Moloney follows Rose to land on historic Japanese card

Murray Wenzel |

Jason Moloney (r), trading blows with Saul Sanchez here, is set for the biggest pay day of his life.
Jason Moloney (r), trading blows with Saul Sanchez here, is set for the biggest pay day of his life.

Jason Moloney will follow in Lionel Rose’s footsteps after the bantamweight world champion secured a life-changing Tokyo world title fight as part of the biggest night for the sport in Japan’s history.

Boxing will return to the 57,000-capacity Tokyo Dome on May 6, for the first time since Mike Tyson’s famous 1990 loss to Buster Douglas. 

Australia’s WBO bantamweight world champion Moloney will make his second defence against unbeaten local hope and former kick-boxing world champion Yoshiki Takei.

AAP understands it will be the biggest pay day for the understated Moloney who has never shirked a challenge during his 27-2 career that features 19 stoppages.

It’s being rated as the biggest fight for an Australian in Japan since Lionel Rose beat Fighting Harada to win three bantamweight world title straps in 1968.

Undisputed junior featherweight world champion Naoya Inoue, a four-weight world champion and two-weight undisputed king, will headline at the iconic venue for the first time against Mexican puncher Luis Nery.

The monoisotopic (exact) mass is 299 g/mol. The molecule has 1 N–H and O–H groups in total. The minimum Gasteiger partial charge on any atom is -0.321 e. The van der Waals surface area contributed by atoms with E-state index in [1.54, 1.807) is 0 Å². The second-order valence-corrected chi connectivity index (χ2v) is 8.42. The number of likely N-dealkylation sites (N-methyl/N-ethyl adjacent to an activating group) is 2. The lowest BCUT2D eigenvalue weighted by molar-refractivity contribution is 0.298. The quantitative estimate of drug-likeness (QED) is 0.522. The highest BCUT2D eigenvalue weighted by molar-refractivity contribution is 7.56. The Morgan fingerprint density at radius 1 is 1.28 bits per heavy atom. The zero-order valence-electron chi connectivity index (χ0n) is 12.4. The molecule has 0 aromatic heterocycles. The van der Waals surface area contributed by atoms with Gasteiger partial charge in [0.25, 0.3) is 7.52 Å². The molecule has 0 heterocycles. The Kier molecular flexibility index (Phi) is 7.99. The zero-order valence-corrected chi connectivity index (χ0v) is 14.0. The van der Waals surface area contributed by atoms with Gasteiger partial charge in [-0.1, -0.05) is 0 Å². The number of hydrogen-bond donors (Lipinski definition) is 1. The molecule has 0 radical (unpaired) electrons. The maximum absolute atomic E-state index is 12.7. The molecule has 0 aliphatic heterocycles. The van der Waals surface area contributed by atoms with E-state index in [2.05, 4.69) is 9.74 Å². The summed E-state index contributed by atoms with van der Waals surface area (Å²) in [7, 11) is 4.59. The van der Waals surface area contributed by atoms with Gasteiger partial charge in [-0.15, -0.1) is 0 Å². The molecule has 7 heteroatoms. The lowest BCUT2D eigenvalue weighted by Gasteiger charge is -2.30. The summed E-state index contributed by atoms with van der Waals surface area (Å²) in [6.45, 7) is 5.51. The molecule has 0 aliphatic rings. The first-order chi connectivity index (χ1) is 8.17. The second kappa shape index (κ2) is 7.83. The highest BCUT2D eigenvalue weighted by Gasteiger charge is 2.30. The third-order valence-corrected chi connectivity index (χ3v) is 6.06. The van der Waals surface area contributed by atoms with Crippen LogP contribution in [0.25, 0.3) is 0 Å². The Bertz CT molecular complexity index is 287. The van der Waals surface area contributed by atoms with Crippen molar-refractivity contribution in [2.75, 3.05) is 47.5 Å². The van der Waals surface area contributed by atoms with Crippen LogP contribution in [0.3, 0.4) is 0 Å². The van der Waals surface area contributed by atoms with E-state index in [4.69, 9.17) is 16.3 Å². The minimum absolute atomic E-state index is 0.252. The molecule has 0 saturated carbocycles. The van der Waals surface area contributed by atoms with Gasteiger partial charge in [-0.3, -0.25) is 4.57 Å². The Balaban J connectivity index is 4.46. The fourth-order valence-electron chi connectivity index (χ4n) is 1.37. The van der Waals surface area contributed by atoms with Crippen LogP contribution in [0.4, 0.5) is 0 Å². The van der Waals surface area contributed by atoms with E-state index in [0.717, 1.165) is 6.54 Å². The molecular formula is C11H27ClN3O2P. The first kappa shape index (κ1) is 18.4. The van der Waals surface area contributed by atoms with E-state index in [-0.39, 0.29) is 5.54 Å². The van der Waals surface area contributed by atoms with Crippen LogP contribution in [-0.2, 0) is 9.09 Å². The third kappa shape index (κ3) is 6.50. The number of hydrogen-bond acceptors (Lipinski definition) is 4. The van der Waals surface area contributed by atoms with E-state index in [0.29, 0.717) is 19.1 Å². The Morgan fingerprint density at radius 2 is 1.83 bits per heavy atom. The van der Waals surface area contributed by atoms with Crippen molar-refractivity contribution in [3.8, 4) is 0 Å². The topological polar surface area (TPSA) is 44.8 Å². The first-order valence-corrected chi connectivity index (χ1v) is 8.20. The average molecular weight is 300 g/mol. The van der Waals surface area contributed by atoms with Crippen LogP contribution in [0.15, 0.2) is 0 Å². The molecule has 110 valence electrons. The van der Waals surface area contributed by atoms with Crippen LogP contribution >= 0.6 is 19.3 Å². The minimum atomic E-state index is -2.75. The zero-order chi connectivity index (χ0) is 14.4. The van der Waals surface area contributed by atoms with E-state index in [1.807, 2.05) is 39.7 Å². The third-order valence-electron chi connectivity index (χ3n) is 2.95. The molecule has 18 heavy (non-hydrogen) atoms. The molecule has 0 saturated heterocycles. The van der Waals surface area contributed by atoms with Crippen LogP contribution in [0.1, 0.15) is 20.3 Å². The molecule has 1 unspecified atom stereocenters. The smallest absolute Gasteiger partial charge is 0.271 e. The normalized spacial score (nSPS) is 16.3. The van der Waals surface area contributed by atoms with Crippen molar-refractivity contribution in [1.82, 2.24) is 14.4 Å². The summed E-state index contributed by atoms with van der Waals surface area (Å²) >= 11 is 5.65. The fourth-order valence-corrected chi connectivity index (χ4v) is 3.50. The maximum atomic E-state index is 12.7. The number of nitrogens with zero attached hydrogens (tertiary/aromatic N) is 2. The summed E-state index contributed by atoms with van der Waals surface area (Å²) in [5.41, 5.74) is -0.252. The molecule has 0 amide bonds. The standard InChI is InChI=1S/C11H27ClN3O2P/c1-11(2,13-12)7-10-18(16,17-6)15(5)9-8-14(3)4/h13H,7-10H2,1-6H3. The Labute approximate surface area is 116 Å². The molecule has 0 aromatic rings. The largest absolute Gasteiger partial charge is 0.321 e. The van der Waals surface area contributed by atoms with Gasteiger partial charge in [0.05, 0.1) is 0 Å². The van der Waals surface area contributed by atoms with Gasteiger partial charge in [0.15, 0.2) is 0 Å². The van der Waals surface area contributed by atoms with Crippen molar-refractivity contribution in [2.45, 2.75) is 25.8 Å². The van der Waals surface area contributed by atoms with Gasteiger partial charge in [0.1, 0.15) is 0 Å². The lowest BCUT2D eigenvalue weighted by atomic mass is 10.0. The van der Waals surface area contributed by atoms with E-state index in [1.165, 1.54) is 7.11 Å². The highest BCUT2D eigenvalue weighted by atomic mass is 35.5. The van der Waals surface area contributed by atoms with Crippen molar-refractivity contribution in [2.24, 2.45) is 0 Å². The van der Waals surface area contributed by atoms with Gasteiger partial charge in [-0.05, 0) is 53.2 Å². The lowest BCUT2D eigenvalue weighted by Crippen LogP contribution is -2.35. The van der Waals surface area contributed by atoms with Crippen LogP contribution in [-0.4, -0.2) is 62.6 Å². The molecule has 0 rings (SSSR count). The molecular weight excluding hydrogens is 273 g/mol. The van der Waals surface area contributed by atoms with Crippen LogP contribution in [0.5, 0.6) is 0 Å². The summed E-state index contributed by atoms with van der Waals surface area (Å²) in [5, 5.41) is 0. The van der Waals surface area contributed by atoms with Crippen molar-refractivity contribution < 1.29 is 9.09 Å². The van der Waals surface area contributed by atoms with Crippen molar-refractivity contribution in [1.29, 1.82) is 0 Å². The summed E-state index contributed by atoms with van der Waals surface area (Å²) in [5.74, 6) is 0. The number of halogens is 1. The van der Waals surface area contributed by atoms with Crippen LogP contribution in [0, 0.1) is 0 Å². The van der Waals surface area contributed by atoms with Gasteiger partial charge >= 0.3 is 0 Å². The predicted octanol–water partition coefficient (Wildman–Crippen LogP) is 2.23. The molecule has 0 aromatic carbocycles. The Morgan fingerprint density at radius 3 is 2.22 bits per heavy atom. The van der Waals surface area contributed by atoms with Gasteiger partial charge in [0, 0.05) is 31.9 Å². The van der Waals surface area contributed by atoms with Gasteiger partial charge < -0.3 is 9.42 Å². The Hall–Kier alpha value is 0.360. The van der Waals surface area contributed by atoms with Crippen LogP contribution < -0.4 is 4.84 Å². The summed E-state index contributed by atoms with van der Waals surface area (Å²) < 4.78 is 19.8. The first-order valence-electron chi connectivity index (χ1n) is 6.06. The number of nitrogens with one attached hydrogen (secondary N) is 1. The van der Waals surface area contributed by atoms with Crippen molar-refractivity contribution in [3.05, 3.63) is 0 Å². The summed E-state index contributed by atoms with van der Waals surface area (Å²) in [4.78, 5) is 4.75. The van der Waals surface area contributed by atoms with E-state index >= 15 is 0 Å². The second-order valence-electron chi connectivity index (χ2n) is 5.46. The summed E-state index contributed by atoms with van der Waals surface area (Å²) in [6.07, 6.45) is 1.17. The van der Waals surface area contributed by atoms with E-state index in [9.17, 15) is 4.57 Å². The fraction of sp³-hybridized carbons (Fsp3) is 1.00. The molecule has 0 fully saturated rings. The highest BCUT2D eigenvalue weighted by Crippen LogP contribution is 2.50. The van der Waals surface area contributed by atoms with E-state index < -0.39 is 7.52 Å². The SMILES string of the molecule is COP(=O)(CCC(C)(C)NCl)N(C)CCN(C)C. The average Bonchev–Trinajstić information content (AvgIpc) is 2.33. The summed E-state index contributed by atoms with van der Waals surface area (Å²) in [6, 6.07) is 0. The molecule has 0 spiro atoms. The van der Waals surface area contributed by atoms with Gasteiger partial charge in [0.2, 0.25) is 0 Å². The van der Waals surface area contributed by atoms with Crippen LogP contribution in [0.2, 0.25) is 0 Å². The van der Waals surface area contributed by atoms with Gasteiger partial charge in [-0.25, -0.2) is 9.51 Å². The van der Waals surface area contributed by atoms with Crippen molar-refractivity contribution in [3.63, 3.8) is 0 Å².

Two other world title fights will ensure Tokyo’s Big Egg is packed for a boxing event for the first time since Douglas’s 10th-round knockout of Tyson to clinch the undisputed heavyweight crown.

“This will be an iconic fight, no bigger for an Aussie in Japan since Rose in ’68,” Moloney’s manager Tony Tolj told AAP.

“Jason is a true old school world champion; won the belt in the US, defended in Canada.

“We were planning on fighting in Australia next but this opportunity came up and to be the co feature at the Tokyo Dome in front of 55,000 people and the first boxing event since Mike Tyson v Buster Douglas is historical stuff.

“Jason just wants to fight the best out there and prove he is the best bantamweight on the planet.” 

Moloney had been eyeing a slot on the high-profile George Kambosos-Vasiliy Lomachenko title fight, a week later in Perth.

“I’ve always wanted to fight in Japan, and to do it on this huge show in front of a sold-out crowd at the Tokyo Dome is what dreams are made of,” Moloney said. 

“I want to be known as a throwback world champion.”

Moloney won high praise from legendary promoter and Top Rank chairman Bob Arum when he won a close points decision over Saul Sanchez to defend his belt in January. 

“I won my title in America, defended it in Canada, and now I’m willing to go into enemy territory and defend my title in Japan against the undefeated Yoshiki Takei,” Moloney said.

“I know the Japanese fans will enjoy this fight, and I look forward to making some new fans in Japan and all over the world.”

Takei has won all eight of his fights via stoppages since turning professional in 2021. Before that he was the K-1 Super Bantamweight champion for nearly three years and boasted a 23-2 record as a kickboxer.